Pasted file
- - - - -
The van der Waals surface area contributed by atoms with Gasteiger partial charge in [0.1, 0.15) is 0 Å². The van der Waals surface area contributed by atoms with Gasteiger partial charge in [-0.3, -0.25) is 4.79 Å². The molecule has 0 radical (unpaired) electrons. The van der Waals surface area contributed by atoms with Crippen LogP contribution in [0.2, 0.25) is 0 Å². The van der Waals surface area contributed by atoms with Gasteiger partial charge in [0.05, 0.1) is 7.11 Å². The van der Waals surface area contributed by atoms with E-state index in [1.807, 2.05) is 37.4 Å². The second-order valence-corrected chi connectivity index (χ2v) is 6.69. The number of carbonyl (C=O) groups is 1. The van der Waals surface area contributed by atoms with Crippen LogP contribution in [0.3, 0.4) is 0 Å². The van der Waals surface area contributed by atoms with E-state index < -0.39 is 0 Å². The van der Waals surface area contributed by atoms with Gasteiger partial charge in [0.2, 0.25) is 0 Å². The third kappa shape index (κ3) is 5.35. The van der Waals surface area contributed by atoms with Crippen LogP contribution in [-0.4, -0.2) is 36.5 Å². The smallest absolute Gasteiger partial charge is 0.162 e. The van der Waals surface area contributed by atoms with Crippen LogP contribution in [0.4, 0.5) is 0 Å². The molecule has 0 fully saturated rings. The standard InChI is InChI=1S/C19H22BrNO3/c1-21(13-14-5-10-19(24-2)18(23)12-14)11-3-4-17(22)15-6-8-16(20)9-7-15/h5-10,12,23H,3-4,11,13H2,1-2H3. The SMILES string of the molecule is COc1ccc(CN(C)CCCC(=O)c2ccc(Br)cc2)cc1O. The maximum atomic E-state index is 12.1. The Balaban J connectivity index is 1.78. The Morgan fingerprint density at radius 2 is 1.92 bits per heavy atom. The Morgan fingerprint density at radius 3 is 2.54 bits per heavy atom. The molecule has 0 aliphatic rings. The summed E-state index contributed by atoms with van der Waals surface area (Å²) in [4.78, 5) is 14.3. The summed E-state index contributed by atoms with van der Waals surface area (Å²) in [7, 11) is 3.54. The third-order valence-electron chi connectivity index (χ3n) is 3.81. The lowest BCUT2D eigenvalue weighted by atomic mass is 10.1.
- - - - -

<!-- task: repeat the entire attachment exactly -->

The van der Waals surface area contributed by atoms with Gasteiger partial charge in [0.1, 0.15) is 0 Å². The van der Waals surface area contributed by atoms with Gasteiger partial charge in [-0.3, -0.25) is 4.79 Å². The molecule has 0 radical (unpaired) electrons. The van der Waals surface area contributed by atoms with Crippen LogP contribution in [0.2, 0.25) is 0 Å². The van der Waals surface area contributed by atoms with Gasteiger partial charge in [0.05, 0.1) is 7.11 Å². The van der Waals surface area contributed by atoms with E-state index in [1.807, 2.05) is 37.4 Å². The second-order valence-corrected chi connectivity index (χ2v) is 6.69. The number of carbonyl (C=O) groups is 1. The van der Waals surface area contributed by atoms with Crippen LogP contribution in [0.3, 0.4) is 0 Å². The van der Waals surface area contributed by atoms with E-state index < -0.39 is 0 Å². The van der Waals surface area contributed by atoms with Gasteiger partial charge in [0.2, 0.25) is 0 Å². The third kappa shape index (κ3) is 5.35. The van der Waals surface area contributed by atoms with Crippen LogP contribution in [-0.4, -0.2) is 36.5 Å². The smallest absolute Gasteiger partial charge is 0.162 e. The van der Waals surface area contributed by atoms with Crippen LogP contribution in [0.4, 0.5) is 0 Å². The molecule has 0 fully saturated rings. The standard InChI is InChI=1S/C19H22BrNO3/c1-21(13-14-5-10-19(24-2)18(23)12-14)11-3-4-17(22)15-6-8-16(20)9-7-15/h5-10,12,23H,3-4,11,13H2,1-2H3. The SMILES string of the molecule is COc1ccc(CN(C)CCCC(=O)c2ccc(Br)cc2)cc1O. The maximum atomic E-state index is 12.1. The Balaban J connectivity index is 1.78. The Morgan fingerprint density at radius 2 is 1.92 bits per heavy atom. The Morgan fingerprint density at radius 3 is 2.54 bits per heavy atom. The molecule has 0 aliphatic rings. The summed E-state index contributed by atoms with van der Waals surface area (Å²) in [4.78, 5) is 14.3. The summed E-state index contributed by atoms with van der Waals surface area (Å²) in [7, 11) is 3.54. The third-order valence-electron chi connectivity index (χ3n) is 3.81. The lowest BCUT2D eigenvalue weighted by atomic mass is 10.1.